For the past several months, our clients have been reaching out to us in an attempt to understand what is happening with their natural gas bills in Ontario. In the past, gas bills in Ontario were generally split between 2 utility companies, that being Union Gas & Enbridge. Since the purchase of Union Gas by Enbridge, commercial gas bills have have become very confusing. This is in part due to COVID, as physical meter reads were not being performed, but even over this past winter, the trend has continued.

The result is monthly bills are being estimated and if estimated for multiple months in a row using previous yearly data, then a business really has no idea what their actual usage is and therefore no concept of their true cost.

We are finding that some of our clients have had their bills estimated for 3-12 months consecutively. Once an actual read is taken, adjustments are made to the account and in many cases resulting in a large credit like the one below which our client recently received.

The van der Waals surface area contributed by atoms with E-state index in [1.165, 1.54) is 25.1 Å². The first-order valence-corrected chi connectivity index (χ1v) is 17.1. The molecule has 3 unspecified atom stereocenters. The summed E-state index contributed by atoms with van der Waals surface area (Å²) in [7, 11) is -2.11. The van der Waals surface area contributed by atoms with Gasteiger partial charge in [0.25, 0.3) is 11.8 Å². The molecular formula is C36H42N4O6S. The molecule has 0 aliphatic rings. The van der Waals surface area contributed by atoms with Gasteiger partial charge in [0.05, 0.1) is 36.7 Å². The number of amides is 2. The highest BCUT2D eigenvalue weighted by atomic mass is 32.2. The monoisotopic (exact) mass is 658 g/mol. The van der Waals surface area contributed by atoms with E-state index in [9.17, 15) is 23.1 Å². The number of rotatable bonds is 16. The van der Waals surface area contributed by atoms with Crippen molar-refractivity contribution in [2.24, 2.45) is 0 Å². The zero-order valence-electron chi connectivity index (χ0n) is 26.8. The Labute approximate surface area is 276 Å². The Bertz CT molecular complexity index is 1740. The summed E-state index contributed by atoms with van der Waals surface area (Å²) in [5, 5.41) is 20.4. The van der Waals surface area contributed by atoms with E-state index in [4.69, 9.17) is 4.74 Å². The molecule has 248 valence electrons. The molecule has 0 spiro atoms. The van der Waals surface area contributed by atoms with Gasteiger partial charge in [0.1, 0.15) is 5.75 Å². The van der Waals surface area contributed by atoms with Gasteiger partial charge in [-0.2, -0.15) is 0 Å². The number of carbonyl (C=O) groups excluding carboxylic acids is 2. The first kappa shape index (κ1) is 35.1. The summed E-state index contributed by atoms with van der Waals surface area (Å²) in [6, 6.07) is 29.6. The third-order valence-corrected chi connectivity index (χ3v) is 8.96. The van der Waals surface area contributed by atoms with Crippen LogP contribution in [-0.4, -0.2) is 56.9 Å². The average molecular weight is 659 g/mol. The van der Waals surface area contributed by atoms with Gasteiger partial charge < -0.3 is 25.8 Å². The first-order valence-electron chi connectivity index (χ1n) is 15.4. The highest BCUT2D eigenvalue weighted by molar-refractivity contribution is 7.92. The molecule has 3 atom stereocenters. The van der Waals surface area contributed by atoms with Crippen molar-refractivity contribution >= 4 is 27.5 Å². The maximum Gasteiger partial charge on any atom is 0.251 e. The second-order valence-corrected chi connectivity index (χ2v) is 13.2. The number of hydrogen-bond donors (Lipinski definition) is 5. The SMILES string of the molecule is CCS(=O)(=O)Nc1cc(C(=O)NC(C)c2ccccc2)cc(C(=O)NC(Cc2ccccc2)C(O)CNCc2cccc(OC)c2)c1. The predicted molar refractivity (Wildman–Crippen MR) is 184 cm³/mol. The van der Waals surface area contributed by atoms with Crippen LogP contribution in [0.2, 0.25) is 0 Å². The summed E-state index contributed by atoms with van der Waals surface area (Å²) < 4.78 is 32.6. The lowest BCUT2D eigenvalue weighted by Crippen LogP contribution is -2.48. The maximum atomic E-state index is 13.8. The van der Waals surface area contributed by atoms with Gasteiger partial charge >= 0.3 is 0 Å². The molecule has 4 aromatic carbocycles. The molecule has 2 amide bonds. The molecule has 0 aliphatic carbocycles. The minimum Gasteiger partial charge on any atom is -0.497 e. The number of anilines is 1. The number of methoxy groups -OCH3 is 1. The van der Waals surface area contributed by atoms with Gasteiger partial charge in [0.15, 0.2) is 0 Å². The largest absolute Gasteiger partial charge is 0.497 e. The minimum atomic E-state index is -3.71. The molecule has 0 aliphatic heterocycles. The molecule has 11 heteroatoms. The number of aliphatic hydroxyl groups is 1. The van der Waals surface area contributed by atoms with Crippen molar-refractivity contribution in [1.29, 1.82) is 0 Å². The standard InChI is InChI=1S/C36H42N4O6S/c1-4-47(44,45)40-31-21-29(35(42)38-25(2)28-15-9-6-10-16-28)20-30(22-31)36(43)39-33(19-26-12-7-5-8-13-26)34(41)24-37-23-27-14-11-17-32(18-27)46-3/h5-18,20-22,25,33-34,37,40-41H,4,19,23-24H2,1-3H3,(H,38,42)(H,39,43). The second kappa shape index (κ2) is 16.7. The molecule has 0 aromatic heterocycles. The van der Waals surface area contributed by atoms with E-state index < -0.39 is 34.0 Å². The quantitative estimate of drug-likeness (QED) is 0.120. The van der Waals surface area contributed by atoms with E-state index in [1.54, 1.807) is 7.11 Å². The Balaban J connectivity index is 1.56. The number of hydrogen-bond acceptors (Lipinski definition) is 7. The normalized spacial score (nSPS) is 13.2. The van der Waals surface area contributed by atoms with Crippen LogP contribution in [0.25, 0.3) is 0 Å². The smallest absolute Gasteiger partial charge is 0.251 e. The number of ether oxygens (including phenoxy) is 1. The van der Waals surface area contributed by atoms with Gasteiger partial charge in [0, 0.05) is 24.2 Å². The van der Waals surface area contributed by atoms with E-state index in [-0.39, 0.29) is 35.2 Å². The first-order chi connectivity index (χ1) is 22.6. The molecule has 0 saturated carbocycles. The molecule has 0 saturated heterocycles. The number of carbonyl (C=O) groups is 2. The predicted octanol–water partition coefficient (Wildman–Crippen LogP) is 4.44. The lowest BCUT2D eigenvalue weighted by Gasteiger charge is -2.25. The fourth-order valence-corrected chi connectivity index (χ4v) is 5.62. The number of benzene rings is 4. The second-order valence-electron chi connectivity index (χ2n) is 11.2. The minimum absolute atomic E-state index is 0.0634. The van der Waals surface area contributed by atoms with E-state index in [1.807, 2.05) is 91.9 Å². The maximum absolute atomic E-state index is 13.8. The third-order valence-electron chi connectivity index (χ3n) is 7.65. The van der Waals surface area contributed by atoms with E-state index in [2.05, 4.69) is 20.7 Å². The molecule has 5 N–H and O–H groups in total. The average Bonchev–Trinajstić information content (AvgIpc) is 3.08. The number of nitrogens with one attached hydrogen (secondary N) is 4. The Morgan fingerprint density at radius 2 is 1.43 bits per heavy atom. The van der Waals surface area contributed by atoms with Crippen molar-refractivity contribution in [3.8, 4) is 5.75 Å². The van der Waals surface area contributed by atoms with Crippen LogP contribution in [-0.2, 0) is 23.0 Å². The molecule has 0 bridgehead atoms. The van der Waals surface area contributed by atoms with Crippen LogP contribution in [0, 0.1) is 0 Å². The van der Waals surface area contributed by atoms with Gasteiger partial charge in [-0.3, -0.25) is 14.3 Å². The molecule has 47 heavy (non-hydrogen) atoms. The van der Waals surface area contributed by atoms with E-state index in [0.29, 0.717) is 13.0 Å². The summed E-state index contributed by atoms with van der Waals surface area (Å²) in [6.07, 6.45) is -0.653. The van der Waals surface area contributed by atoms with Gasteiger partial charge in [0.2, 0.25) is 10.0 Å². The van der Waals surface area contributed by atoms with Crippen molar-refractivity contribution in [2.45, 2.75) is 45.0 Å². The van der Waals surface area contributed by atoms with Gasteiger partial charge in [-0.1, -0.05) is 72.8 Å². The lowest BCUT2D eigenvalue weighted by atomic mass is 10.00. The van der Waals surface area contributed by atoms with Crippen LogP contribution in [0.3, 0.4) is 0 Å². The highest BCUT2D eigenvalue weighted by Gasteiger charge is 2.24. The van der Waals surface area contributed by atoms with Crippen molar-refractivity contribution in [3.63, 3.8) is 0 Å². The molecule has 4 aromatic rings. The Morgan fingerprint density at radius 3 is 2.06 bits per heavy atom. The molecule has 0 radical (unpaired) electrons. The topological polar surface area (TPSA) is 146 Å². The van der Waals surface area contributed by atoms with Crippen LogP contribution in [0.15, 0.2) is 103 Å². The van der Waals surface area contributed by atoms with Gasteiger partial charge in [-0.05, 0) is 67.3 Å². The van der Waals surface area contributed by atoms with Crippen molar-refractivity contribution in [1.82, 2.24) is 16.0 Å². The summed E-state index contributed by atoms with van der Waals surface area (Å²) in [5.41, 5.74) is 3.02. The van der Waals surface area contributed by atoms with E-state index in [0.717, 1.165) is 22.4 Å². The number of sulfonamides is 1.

Although a credit is generally a good thing, especially if it is for $29K, it does cause many issues on the accounting side of things for commercial businesses who are trying to maintain proper fiscal budgets and monthly accruals. In the particular case above, the utility estimated bills for an 11 month period, which had obviously been over estimated, therefore causing our client to pay out close to $30K, which was unnecessary. This amount could have remained within their cashflow and been used for other purposes or simply invested. They certainly did not receive a credit for the interest from the utility.

As well, if they have tried to implement conservation initiatives in an effort to track those results and justify the Return On Investment of the project, they would not be able to calculate any of these results, until this actual read/bill was received.

It is very difficult to hold utilities accountable, but we feel this is an extreme case where some sort of financial compensation to the consumer should have been applied to the account. If a consumer had an outstanding balance for this same period, you can be sure that the utility would have assessed late fee penalties. So the question is, should the reverse not apply?